I can see ritual sacrifice being used once in a while by a sorcerer needing lots of PP for special spells or rituals (and such ritual spells should be designed so that they "scale up" with the number of power points put into them), but I don't think it needs to be an integral part of "lesser" spellcasting. Ritually sacrificing six virgin girls to cast a simple Warrior Trance feels lame more than anything else. In any event, I don't think PPs gained from ritual sacrifice should be based solely on hit points. The new sacrifice table solves a lot of problems, such as making virgin girls more desirable than cows as sacrifices, which works well with the tone of Conan. It also explains why sorcerers would leave their lairs and travel to certain areas to perform their rituals "when the stars are right".
Terror of the Unknown
Reference: Conan the RPG, Atlantean Edition, page 313.
A failed Terror check causes the character to be shaken (-2 to attacks, saves, skills, and ability checks) for 1 minute (10 rounds). In addition, the target is stunned by fear (drops everything held, can't take actions, takes a -2 penalty to DV, and loses his Dexterity bonus to DV) for 1 round (and probably uses part of the next round to pick up dropped items). A character of less than 3rd level will swoon with terror instead; he is unconscious and helpless for 2d6 minutes. A character that has lost 50% or more of his hit points suffers a -2 penalty to the saving throw.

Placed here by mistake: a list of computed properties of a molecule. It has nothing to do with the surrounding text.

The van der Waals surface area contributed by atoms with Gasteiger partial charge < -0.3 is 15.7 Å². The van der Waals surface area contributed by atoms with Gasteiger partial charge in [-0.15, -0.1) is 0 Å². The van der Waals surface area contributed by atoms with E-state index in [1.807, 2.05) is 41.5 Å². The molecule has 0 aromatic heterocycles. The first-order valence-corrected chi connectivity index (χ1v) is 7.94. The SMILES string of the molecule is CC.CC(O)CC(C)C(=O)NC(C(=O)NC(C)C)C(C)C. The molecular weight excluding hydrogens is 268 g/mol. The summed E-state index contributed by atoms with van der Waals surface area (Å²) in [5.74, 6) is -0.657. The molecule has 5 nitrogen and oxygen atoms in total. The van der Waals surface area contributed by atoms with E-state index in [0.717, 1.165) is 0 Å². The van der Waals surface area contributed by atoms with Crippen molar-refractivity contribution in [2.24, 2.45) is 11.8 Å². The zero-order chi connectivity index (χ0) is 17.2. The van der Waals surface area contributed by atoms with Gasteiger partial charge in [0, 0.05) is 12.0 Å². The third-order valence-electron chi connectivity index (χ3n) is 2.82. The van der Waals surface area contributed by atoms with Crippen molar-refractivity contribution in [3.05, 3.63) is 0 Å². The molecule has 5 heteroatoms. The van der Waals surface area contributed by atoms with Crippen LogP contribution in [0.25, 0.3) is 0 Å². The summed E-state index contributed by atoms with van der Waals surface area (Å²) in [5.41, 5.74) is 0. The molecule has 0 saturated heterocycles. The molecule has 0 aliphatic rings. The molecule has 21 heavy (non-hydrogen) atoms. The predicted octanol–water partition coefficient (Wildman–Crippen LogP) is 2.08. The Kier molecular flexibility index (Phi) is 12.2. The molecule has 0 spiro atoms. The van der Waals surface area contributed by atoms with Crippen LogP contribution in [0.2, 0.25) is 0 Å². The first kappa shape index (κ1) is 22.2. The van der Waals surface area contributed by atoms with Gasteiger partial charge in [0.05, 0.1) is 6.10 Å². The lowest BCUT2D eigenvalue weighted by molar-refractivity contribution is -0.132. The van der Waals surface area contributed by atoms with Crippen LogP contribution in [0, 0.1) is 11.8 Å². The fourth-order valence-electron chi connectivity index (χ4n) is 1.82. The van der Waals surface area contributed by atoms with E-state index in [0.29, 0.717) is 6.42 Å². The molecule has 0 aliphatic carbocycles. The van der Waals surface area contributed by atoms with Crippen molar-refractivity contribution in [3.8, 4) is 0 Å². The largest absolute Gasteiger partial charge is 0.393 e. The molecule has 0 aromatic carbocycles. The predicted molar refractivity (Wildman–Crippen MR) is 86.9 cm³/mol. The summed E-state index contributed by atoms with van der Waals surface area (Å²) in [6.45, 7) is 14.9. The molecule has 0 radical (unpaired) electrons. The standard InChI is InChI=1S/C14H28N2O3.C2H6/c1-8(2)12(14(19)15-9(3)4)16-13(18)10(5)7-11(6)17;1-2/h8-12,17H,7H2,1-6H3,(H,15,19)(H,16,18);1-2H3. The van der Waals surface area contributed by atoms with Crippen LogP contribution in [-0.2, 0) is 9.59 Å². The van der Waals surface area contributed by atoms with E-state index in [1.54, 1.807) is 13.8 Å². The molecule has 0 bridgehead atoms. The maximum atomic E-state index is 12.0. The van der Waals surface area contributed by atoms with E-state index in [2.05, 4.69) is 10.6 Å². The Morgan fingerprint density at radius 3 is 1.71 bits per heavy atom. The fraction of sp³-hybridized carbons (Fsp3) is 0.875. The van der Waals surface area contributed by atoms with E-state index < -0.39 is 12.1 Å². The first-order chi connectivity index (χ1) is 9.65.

Note that there may be certain situations where Terror checks can be ignored, such as a when one monster meets another (for example, if a grey ape encounters a risen dead, neither makes a Terror check), or when a group feels secure due to numbers (for example, if a mercenary company of 40 soldiers encountered one or two risen dead, they should not make Terror checks; however, if the same group encounters an army of risen dead, a single colossal flying creature, or perhaps a single "zombie" that turned out to be an ancient undead-king when he singlehandedly killed a dozen men with a mighty spell, Terror checks may be called for). But the average adventuring group, with a handful of members, should typically not be allowed to skip Terror checks even if they only encounter one monster at a time.
Why? With this revision, a character above 2nd level is basically shaken instead of frightened if he fails the save. This avoids the anticlimax of having all (or most of) the fighter-types in the party flee (since they have poor Will saves) when the big bad monster of the story finally appears. The duration is changed from 3d6 rounds to 1 minute to reduce bookkeeping during combat. Also, there needs to be a rule preventing a single weak monster (such as a risen dead) from defeating an entire army of 1HD soliders due to failed Terror checks (even with a lowly DC 11 for the Terror check, on average half of the soldiers would fail the save and swoon).